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Policy Perspectives |

Teaching Hospital Costs Implications for Academic Missions in a Competitive Market

Robert Mechanic, MBA; Kevin Coleman; Allen Dobson, PhD
JAMA. 1998;280(11):1015-1019. doi:10.1001/jama.280.11.1015.
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Context.— As the managed care environment demands lower prices and a greater focus on primary care, the high cost of teaching hospitals may adversely affect their ability to carry out academic missions.

Objective.— To develop a national estimate of total inpatient hospital costs related to graduate medical education (GME).

Design.— Using Medicare cost report data for fiscal year 1993, we developed a series of regression models to analyze the relationship between inpatient hospital costs per case and explanatory variables, such as case mix, wage levels, local market characteristics, and teaching intensity (the ratio of interns and residents to beds).

Setting and Participants.— A total of 4764 nonfederal, general acute care hospitals, including 1014 teaching hospitals.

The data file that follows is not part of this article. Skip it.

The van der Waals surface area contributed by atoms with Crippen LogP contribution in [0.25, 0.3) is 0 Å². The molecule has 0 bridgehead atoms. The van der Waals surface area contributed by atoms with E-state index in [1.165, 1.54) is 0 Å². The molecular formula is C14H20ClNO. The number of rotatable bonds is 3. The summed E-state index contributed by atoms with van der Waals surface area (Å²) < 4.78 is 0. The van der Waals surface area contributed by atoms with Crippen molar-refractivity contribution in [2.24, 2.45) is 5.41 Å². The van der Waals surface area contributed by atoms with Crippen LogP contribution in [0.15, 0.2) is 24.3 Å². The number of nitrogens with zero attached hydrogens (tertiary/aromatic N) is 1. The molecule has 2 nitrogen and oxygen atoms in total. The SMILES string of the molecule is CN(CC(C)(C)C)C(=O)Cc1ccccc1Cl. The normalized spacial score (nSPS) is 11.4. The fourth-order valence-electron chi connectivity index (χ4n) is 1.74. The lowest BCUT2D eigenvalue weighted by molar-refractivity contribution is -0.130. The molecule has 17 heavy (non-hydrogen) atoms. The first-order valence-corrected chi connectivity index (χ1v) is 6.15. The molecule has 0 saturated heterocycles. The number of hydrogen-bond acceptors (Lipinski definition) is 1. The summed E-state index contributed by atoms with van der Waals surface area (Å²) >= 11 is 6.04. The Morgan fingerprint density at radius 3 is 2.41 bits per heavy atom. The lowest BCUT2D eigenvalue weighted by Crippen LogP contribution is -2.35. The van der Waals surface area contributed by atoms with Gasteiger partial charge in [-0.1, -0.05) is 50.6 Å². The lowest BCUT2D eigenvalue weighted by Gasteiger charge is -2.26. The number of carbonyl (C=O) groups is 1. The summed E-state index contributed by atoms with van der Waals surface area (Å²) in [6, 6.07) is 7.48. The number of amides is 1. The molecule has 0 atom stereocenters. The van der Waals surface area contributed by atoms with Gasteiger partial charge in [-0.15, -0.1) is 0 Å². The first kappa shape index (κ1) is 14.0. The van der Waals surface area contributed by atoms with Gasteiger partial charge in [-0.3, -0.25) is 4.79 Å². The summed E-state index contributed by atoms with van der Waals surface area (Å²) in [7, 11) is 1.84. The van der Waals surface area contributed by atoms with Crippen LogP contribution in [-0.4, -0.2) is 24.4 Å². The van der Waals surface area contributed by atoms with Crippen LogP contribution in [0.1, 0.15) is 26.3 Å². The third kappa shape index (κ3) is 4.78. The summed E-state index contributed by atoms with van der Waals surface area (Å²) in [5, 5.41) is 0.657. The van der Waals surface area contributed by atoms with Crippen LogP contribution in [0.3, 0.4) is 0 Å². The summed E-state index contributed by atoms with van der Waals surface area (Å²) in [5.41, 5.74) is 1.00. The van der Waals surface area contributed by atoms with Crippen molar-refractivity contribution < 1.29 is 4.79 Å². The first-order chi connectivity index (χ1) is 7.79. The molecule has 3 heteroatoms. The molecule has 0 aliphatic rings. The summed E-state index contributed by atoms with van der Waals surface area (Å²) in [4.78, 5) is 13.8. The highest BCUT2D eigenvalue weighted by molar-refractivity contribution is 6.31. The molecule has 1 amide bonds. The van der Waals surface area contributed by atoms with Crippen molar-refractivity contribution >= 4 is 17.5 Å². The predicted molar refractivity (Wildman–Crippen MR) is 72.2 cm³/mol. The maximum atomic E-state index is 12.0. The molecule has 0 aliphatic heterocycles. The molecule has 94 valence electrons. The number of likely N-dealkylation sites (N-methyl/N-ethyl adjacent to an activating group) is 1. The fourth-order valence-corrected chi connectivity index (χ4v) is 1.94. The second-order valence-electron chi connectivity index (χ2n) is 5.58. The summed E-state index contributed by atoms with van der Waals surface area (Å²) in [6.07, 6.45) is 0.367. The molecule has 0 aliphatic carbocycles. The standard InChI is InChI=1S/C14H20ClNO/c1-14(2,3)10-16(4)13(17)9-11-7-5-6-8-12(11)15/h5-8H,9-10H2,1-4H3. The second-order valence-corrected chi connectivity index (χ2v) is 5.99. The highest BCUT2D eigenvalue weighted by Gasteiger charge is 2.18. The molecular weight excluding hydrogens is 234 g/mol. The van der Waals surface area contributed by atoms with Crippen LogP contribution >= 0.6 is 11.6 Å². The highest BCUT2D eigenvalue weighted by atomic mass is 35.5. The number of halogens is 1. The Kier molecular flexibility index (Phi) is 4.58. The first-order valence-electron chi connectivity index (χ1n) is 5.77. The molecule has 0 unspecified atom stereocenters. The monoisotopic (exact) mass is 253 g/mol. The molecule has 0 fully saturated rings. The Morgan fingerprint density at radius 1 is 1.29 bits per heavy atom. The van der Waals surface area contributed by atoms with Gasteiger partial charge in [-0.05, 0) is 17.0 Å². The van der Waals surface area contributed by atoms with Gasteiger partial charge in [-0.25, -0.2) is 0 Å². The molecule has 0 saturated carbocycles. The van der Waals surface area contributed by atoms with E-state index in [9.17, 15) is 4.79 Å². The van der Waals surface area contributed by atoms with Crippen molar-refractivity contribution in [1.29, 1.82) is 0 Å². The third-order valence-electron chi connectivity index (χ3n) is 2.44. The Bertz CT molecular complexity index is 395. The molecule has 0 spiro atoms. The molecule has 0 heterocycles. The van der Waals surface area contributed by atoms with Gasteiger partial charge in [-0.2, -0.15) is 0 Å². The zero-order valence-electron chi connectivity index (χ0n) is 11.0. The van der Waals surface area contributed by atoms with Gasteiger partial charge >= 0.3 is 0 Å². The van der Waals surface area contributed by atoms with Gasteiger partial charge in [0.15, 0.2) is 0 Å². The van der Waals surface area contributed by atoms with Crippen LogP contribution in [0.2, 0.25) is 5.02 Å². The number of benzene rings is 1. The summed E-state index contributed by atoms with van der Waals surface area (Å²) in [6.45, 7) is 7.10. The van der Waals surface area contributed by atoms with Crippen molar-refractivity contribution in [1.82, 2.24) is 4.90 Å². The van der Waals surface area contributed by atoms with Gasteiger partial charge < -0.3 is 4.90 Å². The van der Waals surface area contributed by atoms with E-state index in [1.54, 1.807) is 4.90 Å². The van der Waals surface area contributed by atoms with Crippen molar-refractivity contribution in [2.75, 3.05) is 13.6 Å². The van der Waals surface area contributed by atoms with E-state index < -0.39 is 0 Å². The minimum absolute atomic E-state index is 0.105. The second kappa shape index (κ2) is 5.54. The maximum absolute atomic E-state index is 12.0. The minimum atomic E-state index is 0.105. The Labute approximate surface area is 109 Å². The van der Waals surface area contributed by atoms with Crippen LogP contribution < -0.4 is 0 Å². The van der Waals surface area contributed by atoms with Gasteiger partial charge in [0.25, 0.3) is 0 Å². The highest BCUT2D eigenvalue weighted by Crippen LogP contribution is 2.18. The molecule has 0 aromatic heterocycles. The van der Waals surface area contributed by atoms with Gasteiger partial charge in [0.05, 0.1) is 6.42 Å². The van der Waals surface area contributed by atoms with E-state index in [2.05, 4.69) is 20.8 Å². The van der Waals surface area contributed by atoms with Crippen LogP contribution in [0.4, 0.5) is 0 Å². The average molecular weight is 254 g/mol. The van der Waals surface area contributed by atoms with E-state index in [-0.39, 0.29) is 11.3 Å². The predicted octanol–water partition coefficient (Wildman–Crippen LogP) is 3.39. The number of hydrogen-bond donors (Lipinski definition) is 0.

Major Outcome Measures.— Actual direct GME hospital costs and estimated indirect GME-related hospital costs based on the statistical relationship between teaching intensity and inpatient costs per case.

Results.— In 1993, academic medical center (AMC) costs per case were 82.9% higher than those for urban nonteaching hospitals (actual cost per case, $9901 vs $5412, respectively). Non-AMC teaching hospital costs per case were 22.5% higher than those for nonteaching hospitals (actual cost per differences in case, $6630 vs $5412, respectively). After adjustment for case mix, wage levels, and direct GME costs, AMCs were 44% more expensive and other teaching hospitals were 14% more costly than nonteaching hospitals. The majority of this difference is explained by teaching intensity. Total estimated US direct and indirect GME-related costs were between $18.1 billion and $22.8 billion in 1997. These estimates include some indirect costs, not directly educational in nature, related to clinical research activities and specialized service capacity.

Conclusions.— The cost of teaching hospitals relative to their nonteaching counterparts justifies concern about the potential financial impact of competitive markets on academic missions. The 1997 GME-related cost estimates provide a starting point as public funding mechanisms for academic missions are debated. The efficiency of residency programs, their consistency with national health workforce needs, financial benefits provided to teaching hospitals, and ability of AMCs to maintain higher payment rates are also important considerations in determining future levels of public financial support.

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